In 1956 southern Viet-Nam began to emerge from the difficulties of the post-war period; for the first time it was in a position to take in hand the problem of economic development. In 1955, conditions of insecurity had prevented some areas from contributing to the economic advantage of the country as a whole. The arrival in southern Viet-Nam of about 900,000 refugees had brought crucial problems to a country with a total population of 11 million. By 1956, however, a substantial number of refugees had been resettled and, while many problems were still to be solved in this respect, they were no longer of such a magnitude as to threaten the stability of the country’s economy. The Government was able to counteract potential inflationary pressure arising from money brought and spent by refugees, expenditures of the French expeditionary forces, new investments and the relative scarcity of rice. Prices rose, but only moderately. Thus, substantial progress had been achieved by 1956, and at the same time a number of major problems remained to be solved before the country could attain economic equilibrium, stabilize the cost of living and rely on its own resources.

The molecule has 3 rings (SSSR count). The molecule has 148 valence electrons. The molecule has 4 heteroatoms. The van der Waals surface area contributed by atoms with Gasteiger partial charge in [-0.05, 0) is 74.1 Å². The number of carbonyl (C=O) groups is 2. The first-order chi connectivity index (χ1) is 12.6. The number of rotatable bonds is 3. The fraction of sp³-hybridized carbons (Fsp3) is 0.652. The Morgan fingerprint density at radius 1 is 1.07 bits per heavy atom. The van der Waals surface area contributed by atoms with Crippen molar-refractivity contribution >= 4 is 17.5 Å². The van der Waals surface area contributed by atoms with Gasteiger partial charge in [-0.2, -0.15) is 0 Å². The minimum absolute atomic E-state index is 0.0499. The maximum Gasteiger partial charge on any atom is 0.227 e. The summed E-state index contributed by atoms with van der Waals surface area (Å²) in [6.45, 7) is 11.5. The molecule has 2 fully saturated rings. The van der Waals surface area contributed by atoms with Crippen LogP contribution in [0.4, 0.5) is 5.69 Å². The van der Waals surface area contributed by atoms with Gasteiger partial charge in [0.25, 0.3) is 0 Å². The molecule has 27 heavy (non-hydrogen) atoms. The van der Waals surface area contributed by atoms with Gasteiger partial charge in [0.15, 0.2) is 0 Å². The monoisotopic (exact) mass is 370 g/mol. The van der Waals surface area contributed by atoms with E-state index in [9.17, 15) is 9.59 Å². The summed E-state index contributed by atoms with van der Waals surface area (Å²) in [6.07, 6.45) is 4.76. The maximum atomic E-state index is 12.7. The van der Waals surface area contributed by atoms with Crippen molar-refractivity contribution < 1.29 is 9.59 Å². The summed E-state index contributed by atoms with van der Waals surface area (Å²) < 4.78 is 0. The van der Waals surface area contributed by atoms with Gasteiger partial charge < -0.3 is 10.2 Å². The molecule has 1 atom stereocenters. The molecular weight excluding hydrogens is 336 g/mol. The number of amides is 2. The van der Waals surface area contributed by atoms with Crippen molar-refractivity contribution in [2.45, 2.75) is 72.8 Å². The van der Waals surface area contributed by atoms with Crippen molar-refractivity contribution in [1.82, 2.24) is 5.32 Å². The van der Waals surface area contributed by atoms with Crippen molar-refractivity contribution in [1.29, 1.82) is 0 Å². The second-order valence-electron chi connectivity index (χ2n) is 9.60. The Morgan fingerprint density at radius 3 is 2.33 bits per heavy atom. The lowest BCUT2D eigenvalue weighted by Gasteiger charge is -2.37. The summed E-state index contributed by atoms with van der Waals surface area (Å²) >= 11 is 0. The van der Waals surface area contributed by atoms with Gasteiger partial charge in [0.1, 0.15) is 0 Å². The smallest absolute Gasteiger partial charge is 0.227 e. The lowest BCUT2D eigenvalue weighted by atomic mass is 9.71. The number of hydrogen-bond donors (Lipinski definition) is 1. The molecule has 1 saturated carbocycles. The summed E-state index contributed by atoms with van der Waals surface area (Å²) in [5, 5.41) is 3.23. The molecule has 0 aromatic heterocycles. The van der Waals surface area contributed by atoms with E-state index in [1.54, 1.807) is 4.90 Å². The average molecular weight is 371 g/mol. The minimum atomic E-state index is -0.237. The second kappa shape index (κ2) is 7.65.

Related Subject(s): Economic and Social Development
Sustainable Development Goals:
Countries: Viet Nam
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